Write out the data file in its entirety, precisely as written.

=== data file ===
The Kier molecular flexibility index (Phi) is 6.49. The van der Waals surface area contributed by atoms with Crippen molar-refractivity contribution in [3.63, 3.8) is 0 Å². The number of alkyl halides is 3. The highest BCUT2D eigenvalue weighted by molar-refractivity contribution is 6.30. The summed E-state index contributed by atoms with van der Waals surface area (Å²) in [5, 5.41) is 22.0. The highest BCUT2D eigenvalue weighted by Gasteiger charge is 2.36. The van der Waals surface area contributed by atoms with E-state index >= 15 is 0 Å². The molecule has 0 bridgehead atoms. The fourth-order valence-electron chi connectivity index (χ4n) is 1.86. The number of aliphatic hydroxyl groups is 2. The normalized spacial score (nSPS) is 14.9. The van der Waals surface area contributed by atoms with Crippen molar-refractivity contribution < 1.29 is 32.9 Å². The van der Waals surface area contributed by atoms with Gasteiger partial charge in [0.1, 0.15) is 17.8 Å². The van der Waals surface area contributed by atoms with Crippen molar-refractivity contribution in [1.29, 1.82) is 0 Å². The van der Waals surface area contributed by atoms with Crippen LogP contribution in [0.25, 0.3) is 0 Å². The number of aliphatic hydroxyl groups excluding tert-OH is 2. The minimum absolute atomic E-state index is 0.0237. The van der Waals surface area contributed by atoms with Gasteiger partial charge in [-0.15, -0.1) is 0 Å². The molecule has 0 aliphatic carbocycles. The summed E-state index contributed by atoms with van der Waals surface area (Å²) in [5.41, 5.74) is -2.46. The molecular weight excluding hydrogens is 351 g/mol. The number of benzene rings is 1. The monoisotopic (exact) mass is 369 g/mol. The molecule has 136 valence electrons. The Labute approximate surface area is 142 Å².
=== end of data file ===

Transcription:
The Kier molecular flexibility index (Phi) is 6.49. The van der Waals surface area contributed by atoms with Crippen molar-refractivity contribution in [3.63, 3.8) is 0 Å². The number of alkyl halides is 3. The highest BCUT2D eigenvalue weighted by molar-refractivity contribution is 6.30. The summed E-state index contributed by atoms with van der Waals surface area (Å²) in [5, 5.41) is 22.0. The highest BCUT2D eigenvalue weighted by Gasteiger charge is 2.36. The van der Waals surface area contributed by atoms with E-state index >= 15 is 0 Å². The molecule has 0 bridgehead atoms. The fourth-order valence-electron chi connectivity index (χ4n) is 1.86. The number of aliphatic hydroxyl groups is 2. The normalized spacial score (nSPS) is 14.9. The van der Waals surface area contributed by atoms with Crippen molar-refractivity contribution < 1.29 is 32.9 Å². The van der Waals surface area contributed by atoms with Gasteiger partial charge in [0.1, 0.15) is 17.8 Å². The van der Waals surface area contributed by atoms with Crippen molar-refractivity contribution in [1.29, 1.82) is 0 Å². The van der Waals surface area contributed by atoms with Crippen LogP contribution in [0.25, 0.3) is 0 Å². The number of aliphatic hydroxyl groups excluding tert-OH is 2. The minimum absolute atomic E-state index is 0.0237. The van der Waals surface area contributed by atoms with Gasteiger partial charge in [-0.15, -0.1) is 0 Å². The molecule has 0 aliphatic carbocycles. The summed E-state index contributed by atoms with van der Waals surface area (Å²) in [5.41, 5.74) is -2.46. The molecular weight excluding hydrogens is 351 g/mol. The number of benzene rings is 1. The monoisotopic (exact) mass is 369 g/mol. The molecule has 136 valence electrons. The Labute approximate surface area is 142 Å².